1. Capital gains regarded as speculative income: These gains are subject to tax at a rate of 33% and must be disclosed on tax returns under "miscellaneous income." In addition, these gains are also subject to communal taxes, which range from 0% to 9% of the income tax due.

Taxable Scenario: Speculative Income from Ethereum Sale

  • Eth cost basis: €10,000
  • Eth sale: €50,000
  • The capital gains tax rate in Belgium is 33%.

Therefore, the amount of capital gains tax on a €50,000 Ethereum sale from a cost basis of €10,000 would be €11,700 (€50,000 - €10,000 = €40,000 x 33% = €11,700).

How Are Cryptocurrency Profits Reported in Belgium?

In Belgium, taxable cryptocurrency profits must be reported to the tax authorities. To do this, you must declare your profits on your annual tax return. You will need to provide information such as the date of purchase, date of sale, amount of proceeds, cost of cryptocurrency (minus any fees or commissions paid), and any other associated costs. Once these details are calculated, the net gain or loss can be reported on the tax return. Crypto tax software like CryptoTaxCalculator can make this record keeping and reporting as simple as possible.

How is Mining Cryptocurrency reported in Belgium?

If you are a Belgian tax resident and you engage in the activity of mining cryptocurrency, you may be wondering about the tax implications of this activity. Mining involves verifying transactions on the blockchain and being rewarded with cryptocurrency for doing so. The purchase of specialized hardware and its use in a mining pool is often necessary for mining, although it is possible to mine solo. There is debate about whether the cryptocurrency obtained through mining should be treated as self-produced assets or as payment for services rendered to the network. This distinction is important for tax and accounting purposes.

It is important to note that mining may not always result in the receipt of cryptocurrency, and when it does, the miner holds a claim on the cryptocurrency that is only realized when it is converted into a fiat currency or sold. The Belgian tax authorities have previously stated that cryptocurrencies are not legal tender and should be considered claims.

If the mining of cryptocurrency is considered to generate taxable income, it must be determined whether the activity is part of a business or represents the normal management of personal assets. In Belgium, gains realized by a private individual from the normal management of personal assets are not taxable. However, it can be difficult to determine what constitutes "normal" versus "speculative" (abnormal) management, and this has led to many disputes with the tax office.

If you are considered a professional trader/miner, you may have to declare mining profits under XVII, under the code 1600/2600. In addition, professional expenses can be claimed, under the code 1606/2606.

If a company subject to Belgian corporate tax engages in the mining of cryptocurrency, it will not trigger a taxable event. However, any capital gains realized from the sale or use of the cryptocurrency as a form of payment will be taxable.

How do you file your crypto taxes in Belgium?

There are two options for filing your tax return in Belgium: paper or online. If you received a paper tax form in the mail, you have until the end of June to return it. Alternatively, you can file your tax return online using tax-on-web, which is available from the beginning of May. To use tax-on-web, you will need either a Belgian electronic ID card or Itsme.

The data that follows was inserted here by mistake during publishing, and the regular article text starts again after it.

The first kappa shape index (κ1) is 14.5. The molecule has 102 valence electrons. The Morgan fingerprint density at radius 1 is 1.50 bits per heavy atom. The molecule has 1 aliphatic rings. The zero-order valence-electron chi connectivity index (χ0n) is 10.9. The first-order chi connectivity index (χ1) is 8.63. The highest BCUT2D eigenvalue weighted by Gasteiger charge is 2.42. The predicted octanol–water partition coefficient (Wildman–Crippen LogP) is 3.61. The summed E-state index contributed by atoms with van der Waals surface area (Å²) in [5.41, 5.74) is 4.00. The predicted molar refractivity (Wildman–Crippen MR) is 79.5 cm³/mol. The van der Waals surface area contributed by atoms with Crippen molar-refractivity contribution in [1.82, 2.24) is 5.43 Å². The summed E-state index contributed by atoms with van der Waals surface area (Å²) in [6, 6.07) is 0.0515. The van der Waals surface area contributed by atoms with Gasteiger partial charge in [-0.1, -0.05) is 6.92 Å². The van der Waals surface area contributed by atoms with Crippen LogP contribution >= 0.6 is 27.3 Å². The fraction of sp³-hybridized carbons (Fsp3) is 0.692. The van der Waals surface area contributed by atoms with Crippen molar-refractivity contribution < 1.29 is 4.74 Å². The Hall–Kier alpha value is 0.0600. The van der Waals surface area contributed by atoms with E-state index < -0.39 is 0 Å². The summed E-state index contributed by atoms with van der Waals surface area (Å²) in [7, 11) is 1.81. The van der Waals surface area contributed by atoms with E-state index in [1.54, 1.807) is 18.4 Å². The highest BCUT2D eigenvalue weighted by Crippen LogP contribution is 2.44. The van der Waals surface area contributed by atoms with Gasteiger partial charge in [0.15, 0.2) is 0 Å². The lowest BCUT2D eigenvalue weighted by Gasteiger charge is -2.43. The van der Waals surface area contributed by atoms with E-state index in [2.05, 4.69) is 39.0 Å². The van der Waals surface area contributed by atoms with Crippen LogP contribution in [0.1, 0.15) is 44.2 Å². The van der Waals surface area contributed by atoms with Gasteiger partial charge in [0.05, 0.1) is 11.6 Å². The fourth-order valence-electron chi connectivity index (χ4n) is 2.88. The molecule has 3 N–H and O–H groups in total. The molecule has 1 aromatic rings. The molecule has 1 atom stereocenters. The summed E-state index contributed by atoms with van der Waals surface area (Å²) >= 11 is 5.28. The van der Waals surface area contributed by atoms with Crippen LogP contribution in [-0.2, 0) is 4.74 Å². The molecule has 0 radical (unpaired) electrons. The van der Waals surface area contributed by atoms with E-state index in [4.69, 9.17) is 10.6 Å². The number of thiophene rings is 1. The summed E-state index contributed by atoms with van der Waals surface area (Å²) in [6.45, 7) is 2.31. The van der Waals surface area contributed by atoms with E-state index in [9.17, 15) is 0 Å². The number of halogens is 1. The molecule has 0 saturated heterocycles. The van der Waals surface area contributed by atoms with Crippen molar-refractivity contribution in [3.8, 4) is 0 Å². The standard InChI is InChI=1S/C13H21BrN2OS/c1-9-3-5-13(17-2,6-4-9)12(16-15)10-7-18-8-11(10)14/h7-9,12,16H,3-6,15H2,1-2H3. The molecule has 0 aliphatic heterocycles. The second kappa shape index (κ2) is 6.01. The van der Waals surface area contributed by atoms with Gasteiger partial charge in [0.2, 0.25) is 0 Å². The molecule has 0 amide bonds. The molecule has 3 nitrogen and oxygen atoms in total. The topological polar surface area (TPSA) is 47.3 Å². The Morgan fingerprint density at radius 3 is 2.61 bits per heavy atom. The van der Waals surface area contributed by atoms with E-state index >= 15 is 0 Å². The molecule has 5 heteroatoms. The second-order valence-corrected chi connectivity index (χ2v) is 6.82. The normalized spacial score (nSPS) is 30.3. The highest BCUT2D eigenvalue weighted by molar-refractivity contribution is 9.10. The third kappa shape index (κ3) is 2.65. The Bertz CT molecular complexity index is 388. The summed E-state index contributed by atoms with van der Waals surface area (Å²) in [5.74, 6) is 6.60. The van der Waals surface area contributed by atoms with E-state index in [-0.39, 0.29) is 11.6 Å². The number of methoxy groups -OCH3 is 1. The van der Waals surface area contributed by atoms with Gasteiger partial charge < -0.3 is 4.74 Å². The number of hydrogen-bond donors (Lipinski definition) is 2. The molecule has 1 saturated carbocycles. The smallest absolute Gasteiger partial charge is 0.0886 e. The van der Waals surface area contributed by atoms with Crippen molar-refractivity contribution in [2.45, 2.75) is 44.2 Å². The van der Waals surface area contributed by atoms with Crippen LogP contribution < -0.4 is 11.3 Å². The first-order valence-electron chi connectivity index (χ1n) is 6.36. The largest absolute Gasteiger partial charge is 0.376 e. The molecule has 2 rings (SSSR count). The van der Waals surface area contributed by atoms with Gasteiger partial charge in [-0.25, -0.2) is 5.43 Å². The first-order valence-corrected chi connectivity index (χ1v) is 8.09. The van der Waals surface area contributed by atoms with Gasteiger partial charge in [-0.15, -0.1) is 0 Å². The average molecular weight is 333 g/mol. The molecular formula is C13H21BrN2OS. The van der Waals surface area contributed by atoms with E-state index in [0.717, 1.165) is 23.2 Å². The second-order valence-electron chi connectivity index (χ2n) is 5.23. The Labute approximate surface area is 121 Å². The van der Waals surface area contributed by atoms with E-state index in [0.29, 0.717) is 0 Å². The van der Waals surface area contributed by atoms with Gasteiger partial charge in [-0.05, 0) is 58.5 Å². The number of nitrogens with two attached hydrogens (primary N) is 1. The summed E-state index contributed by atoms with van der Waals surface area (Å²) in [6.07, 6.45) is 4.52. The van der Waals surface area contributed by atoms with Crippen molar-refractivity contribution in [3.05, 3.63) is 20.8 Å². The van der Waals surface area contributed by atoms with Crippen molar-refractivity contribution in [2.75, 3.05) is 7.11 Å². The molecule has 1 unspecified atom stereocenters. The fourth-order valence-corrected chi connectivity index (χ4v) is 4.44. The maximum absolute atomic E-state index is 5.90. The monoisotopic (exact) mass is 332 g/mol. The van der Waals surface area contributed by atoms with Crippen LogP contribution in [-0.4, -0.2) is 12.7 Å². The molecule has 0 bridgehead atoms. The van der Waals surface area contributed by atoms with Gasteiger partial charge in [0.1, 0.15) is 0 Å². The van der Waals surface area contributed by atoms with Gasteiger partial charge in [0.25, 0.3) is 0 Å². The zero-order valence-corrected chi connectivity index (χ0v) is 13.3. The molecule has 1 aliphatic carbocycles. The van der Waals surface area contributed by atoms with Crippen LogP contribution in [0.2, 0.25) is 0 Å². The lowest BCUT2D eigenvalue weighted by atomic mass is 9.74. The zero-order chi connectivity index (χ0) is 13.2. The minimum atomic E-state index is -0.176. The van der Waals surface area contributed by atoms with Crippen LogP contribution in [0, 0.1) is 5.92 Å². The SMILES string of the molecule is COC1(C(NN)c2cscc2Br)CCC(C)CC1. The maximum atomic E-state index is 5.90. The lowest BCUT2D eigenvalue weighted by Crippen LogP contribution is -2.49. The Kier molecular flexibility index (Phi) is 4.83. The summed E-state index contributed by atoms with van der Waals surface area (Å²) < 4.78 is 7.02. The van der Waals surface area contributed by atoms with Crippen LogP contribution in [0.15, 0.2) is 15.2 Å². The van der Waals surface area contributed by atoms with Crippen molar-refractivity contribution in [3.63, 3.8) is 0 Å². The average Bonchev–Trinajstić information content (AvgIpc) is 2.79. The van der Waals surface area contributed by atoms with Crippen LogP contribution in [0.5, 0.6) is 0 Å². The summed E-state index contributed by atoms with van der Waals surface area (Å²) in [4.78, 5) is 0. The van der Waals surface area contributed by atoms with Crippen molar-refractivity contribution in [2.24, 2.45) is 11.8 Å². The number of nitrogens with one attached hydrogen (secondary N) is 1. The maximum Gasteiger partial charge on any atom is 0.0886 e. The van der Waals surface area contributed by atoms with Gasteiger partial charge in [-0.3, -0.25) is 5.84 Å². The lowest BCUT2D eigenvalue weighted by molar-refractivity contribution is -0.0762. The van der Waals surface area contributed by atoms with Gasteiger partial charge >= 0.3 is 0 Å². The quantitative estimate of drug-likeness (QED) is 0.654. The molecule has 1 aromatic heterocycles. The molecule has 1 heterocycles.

Filing your tax return online is generally easier and faster than using a paper form. The online tax form is pre-filled with information that the tax authorities already have on file, such as your personal data and income data provided by your employer. You will need to review the information, make any necessary corrections, and add any additional information, such as information on foreign bank accounts or insurance policies. You can also use a wizard to estimate the amount of tax you may owe or be eligible for a refund. In addition, you have an extra two weeks to file your return online, with the deadline for online filing being mid-July.

How can CryptoTaxCalculator help?

Manually maintaining records of all of the above doesn’t sound like much fun, does it? Spoiler: it’s not. That’s where we come in! Our crypto tax calculator software can help you aggregate your crypto transaction data to help calculate any gains, losses, income and/or expenses. As an added bonus, we’ve worked with tax professionals from Belgium to ensure our platform follows your region’s guidelines.

Once you’ve imported all your data to form a complete overview of your trading history, you’ll be prompted to reconcile any outstanding lines. After those are reconciled, you’ll have the option to download reports showing these values clearly. These reports and the information included will give you the amounts needed to complete your yearly tax return for the STI.

The information provided on this website is general in nature and is not tax, accounting or legal advice. It has been prepared without taking into account your objectives, financial situation or needs. Before acting on this information, you should consider the appropriateness of the information having regard to your own objectives, financial situation and needs and seek professional advice. Cryptotaxcalculator disclaims all and any guarantees, undertakings and warranties, expressed or implied, and is not liable for any loss or damage whatsoever (including human or computer error, negligent or otherwise, or incidental or Consequential Loss or damage) arising out of, or in connection with, any use or reliance on the information or advice in this website. The user must accept sole responsibility associated with the use of the material on this site, irrespective of the purpose for which such use or results are applied. The information in this website is no substitute for specialist advice.

Patrick McGimpsey

Product Marketing Manager

Patrick has been in the crypto industry for the last 7 years and is passionate about sharing his knowledge and experience in web3. Patrick has also covered the crypto space for Forbes Advisor, Canstar and The Chainsaw.

Calculate your crypto taxes now

CryptoTaxCalculator does the hard work so you don’t have to.

Copyright © 2023 CryptoTaxCalculator